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|Comments on news posted 2011-03-22 16:29:15: While the consumer response to AT&T's T-Mobile is generally negative, AT&T's fortunate in that the deal at least has shifted media attention away from AT&T's recent decision to start charging DSL and U-Verse users overages. .. |
| |dvd536as Mr. Pink as they comePremium
Re: Why would anyone expect AT&T and others to have cap
said by Bill Neilson:just like electric companies and their inaccurate "smartmeters"
meters that are accurate? They want it to be inaccurate b/c they know that users have no ability to fight back if they get screwed.
The early bird gets the worm but the second mouse gets the cheese
Hang on... Well hang on a minute... that second screenshot (»/r0/download/1···sage.JPG) is clearly from uTorrent, not from a firewall, and the usage is out by what, 3.5GB?
Last I checked, it's entirely possible for things like Windows updates, AV and other program updates, web surfing and things of that nature to take up 3GB or so during the course of a month. Going by those screenshots alone, this is a non-issue.
I'm not defending AT&T, but if done correctly, usage-based billing can be a good idea, and I would encourage it (if the per GB price is right), and I do encourage it on my own service, but if billing is way off (modem stats versus the ISP's portal), then it's a significant issue and should be fixed immediately.
"Unlimited" is a farce and a bad business model, and doesn't work well for anyone except those pesky few who abuse the connection (by which I mean those who are download terabyte after terabyte, not a few hundred GBs here and there).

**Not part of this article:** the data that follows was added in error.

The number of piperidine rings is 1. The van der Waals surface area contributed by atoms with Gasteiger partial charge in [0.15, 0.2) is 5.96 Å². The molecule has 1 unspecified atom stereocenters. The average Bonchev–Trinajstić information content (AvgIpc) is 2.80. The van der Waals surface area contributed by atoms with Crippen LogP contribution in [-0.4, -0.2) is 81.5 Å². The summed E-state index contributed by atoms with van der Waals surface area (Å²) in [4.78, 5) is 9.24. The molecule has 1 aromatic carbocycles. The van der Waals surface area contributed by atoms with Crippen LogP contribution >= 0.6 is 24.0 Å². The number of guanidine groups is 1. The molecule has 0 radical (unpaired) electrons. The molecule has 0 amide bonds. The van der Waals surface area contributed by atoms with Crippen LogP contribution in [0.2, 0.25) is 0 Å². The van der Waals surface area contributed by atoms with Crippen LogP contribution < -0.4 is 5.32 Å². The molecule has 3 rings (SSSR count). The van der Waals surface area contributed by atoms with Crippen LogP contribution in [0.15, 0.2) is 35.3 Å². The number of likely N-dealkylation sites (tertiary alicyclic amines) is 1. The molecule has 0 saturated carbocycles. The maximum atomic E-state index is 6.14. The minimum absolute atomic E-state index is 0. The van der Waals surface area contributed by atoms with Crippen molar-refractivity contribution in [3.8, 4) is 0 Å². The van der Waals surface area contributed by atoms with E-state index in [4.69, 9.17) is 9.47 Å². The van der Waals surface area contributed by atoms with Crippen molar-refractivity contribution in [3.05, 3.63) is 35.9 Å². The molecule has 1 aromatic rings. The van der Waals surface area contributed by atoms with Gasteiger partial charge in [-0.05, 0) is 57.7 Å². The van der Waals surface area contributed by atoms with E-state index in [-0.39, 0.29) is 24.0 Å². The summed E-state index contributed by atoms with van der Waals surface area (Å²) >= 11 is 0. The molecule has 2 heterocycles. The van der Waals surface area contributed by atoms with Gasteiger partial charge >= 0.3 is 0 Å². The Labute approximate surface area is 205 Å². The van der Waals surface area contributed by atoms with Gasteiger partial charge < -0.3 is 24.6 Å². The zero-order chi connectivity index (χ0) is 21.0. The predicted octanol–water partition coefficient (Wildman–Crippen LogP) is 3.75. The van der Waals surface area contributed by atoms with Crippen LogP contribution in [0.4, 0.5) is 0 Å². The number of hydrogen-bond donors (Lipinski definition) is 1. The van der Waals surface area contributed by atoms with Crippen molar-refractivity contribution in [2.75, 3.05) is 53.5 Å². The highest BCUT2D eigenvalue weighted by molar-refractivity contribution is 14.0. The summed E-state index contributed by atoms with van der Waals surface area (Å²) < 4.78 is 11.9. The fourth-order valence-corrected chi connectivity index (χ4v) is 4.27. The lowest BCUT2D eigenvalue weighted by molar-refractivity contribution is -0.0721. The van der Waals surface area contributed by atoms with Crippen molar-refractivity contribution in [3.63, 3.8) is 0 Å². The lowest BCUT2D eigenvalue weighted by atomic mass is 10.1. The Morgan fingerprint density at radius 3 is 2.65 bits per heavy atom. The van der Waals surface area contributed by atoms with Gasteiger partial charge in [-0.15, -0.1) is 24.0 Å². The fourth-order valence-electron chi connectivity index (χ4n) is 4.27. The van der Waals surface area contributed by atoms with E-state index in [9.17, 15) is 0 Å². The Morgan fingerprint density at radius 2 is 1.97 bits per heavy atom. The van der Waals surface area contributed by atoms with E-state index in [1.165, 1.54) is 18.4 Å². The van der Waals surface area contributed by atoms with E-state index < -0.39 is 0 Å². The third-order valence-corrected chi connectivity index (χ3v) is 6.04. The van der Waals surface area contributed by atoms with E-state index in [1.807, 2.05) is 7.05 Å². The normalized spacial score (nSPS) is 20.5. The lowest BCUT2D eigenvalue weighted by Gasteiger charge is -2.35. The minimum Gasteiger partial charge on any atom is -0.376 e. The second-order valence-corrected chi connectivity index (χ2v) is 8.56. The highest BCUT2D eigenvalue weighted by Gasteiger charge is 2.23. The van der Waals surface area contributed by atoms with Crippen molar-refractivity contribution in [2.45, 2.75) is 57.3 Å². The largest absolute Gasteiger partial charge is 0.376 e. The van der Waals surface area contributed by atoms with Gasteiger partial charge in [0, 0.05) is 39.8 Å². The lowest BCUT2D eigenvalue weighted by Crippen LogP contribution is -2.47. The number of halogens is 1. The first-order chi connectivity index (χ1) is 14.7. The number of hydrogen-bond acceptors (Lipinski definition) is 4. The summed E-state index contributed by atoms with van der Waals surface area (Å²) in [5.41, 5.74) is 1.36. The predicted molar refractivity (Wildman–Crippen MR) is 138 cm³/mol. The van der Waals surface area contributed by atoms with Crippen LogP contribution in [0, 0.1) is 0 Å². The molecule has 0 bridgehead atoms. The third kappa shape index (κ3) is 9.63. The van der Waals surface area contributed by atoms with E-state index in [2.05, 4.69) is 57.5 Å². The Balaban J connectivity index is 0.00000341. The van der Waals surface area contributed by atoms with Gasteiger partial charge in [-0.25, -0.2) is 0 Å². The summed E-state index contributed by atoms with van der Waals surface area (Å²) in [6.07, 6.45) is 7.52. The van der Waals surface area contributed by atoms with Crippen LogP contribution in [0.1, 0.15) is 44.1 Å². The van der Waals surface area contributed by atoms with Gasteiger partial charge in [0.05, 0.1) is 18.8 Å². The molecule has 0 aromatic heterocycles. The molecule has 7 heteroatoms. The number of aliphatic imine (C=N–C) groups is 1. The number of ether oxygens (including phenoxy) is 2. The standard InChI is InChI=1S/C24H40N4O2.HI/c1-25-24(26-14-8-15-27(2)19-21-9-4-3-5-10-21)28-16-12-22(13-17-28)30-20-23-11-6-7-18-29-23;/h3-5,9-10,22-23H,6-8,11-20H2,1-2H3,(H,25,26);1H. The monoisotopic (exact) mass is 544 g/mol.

We prefer the term "flat-rate" because that's what we offer: flat-rate as in billing, not unlimited as in usage, and if your internet is a bit slow at certain times of the day then that's just a side effect of the flat-rate billing and sharing of the connection.
At the same time, we recommend particular speed tiers based on usage - we wouldn't suggest that a customer opt for a 5mbit/s plan if you plan on using 1TB a month - we'd suggest something closer to 50 or even 100mbit/s - not only is the price not that much different to the 5mbit/s option, but the performance is significantly better, and you might even save a couple of bucks on your power bill.
Of course, I'm operating in countries where bandwidth is significantly more expensive than the USA - if my traffic was mostly domestic and I could have multiple 10Gbit/s peering for the prices I've seen in the US then my attitude might be different!!
Founder & COO - Hayai Broadband - hayai.in / hayai.net.nz